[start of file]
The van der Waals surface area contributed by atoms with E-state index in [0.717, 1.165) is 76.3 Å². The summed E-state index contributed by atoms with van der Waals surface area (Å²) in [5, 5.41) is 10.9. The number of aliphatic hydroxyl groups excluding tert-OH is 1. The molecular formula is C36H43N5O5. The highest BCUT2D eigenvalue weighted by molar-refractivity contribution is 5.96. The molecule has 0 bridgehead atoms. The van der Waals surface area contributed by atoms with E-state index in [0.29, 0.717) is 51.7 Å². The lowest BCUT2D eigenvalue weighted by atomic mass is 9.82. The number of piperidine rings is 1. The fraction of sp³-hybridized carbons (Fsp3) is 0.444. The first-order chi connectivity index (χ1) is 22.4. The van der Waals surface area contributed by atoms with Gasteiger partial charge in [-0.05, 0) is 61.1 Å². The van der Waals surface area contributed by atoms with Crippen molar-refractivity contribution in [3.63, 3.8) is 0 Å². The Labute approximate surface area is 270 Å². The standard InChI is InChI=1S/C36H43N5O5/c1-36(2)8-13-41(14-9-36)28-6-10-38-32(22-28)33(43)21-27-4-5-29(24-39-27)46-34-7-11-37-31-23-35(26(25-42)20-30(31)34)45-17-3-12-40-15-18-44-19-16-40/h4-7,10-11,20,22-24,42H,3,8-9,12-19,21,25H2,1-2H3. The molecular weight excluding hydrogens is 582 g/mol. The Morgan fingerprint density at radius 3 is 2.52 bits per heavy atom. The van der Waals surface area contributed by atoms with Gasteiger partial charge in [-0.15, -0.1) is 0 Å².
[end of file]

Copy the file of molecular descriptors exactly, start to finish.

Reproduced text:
The van der Waals surface area contributed by atoms with E-state index in [0.717, 1.165) is 76.3 Å². The summed E-state index contributed by atoms with van der Waals surface area (Å²) in [5, 5.41) is 10.9. The number of aliphatic hydroxyl groups excluding tert-OH is 1. The molecular formula is C36H43N5O5. The highest BCUT2D eigenvalue weighted by molar-refractivity contribution is 5.96. The molecule has 0 bridgehead atoms. The van der Waals surface area contributed by atoms with E-state index in [0.29, 0.717) is 51.7 Å². The lowest BCUT2D eigenvalue weighted by atomic mass is 9.82. The number of piperidine rings is 1. The fraction of sp³-hybridized carbons (Fsp3) is 0.444. The first-order chi connectivity index (χ1) is 22.4. The van der Waals surface area contributed by atoms with Gasteiger partial charge in [-0.05, 0) is 61.1 Å². The van der Waals surface area contributed by atoms with Crippen molar-refractivity contribution in [3.63, 3.8) is 0 Å². The Labute approximate surface area is 270 Å². The standard InChI is InChI=1S/C36H43N5O5/c1-36(2)8-13-41(14-9-36)28-6-10-38-32(22-28)33(43)21-27-4-5-29(24-39-27)46-34-7-11-37-31-23-35(26(25-42)20-30(31)34)45-17-3-12-40-15-18-44-19-16-40/h4-7,10-11,20,22-24,42H,3,8-9,12-19,21,25H2,1-2H3. The molecular weight excluding hydrogens is 582 g/mol. The Morgan fingerprint density at radius 3 is 2.52 bits per heavy atom. The van der Waals surface area contributed by atoms with Gasteiger partial charge in [-0.15, -0.1) is 0 Å².